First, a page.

Home by Toni Morrison

I just finished reading Toni Morrison’s new novel, Home. It is not her best book, but is still a beautiful achievement. It exemplifies the smooth, vivid prose which evokes scenes clearly in readers’ minds that makes her one of my favorite authors. Home is not as good as her two finest works, Beloved and Song of Solomon, but it is in that impressive second echelon of her works (Sula, Love, The Bluest Eye, Paradise, in no particular order), which by any other standard than Morrison’s would be masterpieces.

Home is interesting because of the relationship between the seemingly omniscient narrator and its protagonist, Frank Money, who is given short chapters to speak back to how the narrator is telling his story. He reveals that the narrator is sometimes wrong about her(?) judgments of him, and that she sometimes gets the facts wrong. I don’t ever care deeply about Frank as a person like I do about some of Morrison’s other characters (e.g., Guitar in Song of Solomon; perhaps Home‘s shortness contributes to this lack), but I care about his narrative enough that it is hard to put the book down.

I also appreciate how Morrison tells the story from numerous characters’ perspectives, though Frank’s narrative is the primary one. It is helpful to hear the other characters explain their actions in the same way that Frank explains his rather than just hearing his side of their shared experiences. The most important case of this is when we get a chapter from his grandmother’s perspective because she is the most oppressive individual person in his life (i.e., whites as a whole are more oppressive than she is), but we find out why she acts the way she does, which makes her more sympathetic.

It is a great relief that Morrison is still near the top of her game at the end of her career. There are places where the novel could use more detail, but it is a strong effort nonetheless. Overall, I rate the book 4/5, definitely worth reading.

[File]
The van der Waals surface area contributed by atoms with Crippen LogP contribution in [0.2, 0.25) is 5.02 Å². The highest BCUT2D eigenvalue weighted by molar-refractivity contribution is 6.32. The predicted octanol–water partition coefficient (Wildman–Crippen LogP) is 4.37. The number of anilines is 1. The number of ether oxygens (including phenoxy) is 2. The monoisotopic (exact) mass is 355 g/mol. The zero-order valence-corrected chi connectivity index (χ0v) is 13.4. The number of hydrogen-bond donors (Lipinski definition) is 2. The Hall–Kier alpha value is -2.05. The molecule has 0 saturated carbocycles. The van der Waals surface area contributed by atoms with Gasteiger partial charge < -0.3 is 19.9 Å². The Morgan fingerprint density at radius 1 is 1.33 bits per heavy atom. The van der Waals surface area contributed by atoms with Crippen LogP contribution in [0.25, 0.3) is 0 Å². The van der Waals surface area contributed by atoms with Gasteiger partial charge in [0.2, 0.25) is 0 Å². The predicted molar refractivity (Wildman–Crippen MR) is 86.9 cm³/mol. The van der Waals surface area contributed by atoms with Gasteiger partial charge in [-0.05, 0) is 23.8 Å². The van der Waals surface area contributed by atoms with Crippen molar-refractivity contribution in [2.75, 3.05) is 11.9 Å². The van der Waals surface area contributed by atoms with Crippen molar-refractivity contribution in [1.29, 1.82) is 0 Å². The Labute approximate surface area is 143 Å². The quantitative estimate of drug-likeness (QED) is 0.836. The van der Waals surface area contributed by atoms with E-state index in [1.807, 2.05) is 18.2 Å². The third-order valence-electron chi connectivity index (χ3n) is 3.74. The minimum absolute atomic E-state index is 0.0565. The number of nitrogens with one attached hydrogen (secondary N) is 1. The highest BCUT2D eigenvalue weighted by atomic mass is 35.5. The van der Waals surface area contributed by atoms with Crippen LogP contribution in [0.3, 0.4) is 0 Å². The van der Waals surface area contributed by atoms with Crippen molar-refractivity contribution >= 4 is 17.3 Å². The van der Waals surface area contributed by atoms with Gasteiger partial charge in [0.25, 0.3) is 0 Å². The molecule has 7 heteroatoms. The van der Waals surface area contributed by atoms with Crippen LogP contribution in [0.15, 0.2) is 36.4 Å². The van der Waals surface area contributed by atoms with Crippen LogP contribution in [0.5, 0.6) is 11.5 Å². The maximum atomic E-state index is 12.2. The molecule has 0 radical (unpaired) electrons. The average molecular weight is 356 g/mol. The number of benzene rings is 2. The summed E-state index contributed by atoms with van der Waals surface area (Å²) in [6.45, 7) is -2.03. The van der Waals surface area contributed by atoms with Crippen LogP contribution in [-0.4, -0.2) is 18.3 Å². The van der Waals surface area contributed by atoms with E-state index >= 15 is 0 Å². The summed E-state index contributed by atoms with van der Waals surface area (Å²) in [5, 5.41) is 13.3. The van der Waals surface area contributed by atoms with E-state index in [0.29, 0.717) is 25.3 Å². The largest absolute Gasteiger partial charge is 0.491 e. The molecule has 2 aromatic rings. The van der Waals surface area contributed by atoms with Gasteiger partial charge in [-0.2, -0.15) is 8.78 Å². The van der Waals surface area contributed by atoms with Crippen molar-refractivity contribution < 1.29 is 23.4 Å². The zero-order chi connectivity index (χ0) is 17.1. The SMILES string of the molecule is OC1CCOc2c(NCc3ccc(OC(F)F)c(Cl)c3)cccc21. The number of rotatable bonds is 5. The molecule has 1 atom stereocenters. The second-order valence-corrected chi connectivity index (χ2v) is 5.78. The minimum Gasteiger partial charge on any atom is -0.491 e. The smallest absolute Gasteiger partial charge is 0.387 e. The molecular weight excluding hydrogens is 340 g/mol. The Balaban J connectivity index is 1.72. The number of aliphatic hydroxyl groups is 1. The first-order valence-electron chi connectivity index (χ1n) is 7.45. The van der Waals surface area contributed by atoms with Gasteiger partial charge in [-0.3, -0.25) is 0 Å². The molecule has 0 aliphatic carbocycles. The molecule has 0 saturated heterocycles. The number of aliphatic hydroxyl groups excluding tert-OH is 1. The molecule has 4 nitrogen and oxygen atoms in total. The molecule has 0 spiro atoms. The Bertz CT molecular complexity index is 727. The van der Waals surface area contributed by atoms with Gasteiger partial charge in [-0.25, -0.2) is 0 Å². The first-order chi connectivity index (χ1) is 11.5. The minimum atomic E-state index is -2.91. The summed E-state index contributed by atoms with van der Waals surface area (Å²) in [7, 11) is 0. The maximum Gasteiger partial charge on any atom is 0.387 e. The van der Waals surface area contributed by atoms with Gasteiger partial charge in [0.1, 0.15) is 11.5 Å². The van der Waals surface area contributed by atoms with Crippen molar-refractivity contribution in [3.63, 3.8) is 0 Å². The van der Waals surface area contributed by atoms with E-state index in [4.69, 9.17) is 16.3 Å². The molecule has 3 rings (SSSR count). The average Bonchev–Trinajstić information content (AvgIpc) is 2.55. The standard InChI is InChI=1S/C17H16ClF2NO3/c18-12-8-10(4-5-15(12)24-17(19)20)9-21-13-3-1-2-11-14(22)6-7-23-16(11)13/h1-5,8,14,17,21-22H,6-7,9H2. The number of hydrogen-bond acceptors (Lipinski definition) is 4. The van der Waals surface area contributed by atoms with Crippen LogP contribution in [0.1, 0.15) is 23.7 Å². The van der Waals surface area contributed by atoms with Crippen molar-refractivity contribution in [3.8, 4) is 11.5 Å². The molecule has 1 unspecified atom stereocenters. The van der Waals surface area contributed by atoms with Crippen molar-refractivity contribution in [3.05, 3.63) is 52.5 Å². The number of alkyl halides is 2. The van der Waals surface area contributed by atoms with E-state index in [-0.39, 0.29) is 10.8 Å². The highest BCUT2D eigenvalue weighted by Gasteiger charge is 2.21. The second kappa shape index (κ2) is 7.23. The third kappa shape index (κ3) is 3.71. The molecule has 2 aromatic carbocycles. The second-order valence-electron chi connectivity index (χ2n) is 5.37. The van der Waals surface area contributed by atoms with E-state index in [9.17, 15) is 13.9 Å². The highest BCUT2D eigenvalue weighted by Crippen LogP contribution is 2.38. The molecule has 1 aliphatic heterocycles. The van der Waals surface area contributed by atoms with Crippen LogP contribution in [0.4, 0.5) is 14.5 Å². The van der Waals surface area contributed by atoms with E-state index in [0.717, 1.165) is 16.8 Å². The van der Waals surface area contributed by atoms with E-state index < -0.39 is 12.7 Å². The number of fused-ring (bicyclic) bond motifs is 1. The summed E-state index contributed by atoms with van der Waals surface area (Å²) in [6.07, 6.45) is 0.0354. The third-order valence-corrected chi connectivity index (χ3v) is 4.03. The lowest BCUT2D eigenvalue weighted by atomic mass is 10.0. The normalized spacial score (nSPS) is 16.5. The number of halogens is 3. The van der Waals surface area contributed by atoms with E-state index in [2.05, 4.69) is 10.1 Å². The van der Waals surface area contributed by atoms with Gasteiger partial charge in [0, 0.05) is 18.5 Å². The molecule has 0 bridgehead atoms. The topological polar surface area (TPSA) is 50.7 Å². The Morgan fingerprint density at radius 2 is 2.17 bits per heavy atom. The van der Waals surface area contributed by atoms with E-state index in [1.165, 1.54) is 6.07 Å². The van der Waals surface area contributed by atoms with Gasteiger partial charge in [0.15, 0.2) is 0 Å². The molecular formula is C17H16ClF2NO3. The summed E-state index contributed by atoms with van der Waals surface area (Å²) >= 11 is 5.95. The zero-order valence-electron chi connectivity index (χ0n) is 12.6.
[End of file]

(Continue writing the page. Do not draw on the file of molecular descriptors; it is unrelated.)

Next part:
Published by danielshankcruz

I grew up in New York City and lived in Lancaster, Pennsylvania; Goshen, Indiana; DeKalb, Illinois; and Salt Lake City, Utah before coming to Utica, New York. My mother’s family is Swiss-German Mennonite (i.e., it’s an ethnicity, not necessarily a theological persuasion) and my father’s family is Puerto Rican. I have a Ph.D. in English and currently teach at Utica College. I have also taught at Northern Illinois University and Westminster College in Salt Lake City. My teaching and scholarship are motivated by a passion for social justice, which is why my research focuses on the literature of oppressed groups, especially LGBT persons and people of color. While I primarily read and write about fiction, I am also a devoted reader of poetry because, as William Carlos Williams writes, “It is difficult / to get the news from poems / yet [people] die miserably every day / for lack / of what is found there.” Thinkers who influence me include Marina Abramovic, Kathy Acker, Di Brandt, Ana Castillo, Samuel R. Delany, Percival Everett, Essex Hemphill, Jane Jacobs, Walt Whitman, and the New York School of poets. I am also fond of queer Mennonite writers such as Stephen Beachy, Jan Guenther Braun, Lynnette Dueck/D’anna, and Casey Plett. In my free time I’m either reading, writing the occasional poem, playing board games (especially Scrabble, backgammon, and chess), watching sports (Let’s Go, Mets!), or cooking (curries, stews, roasts…).

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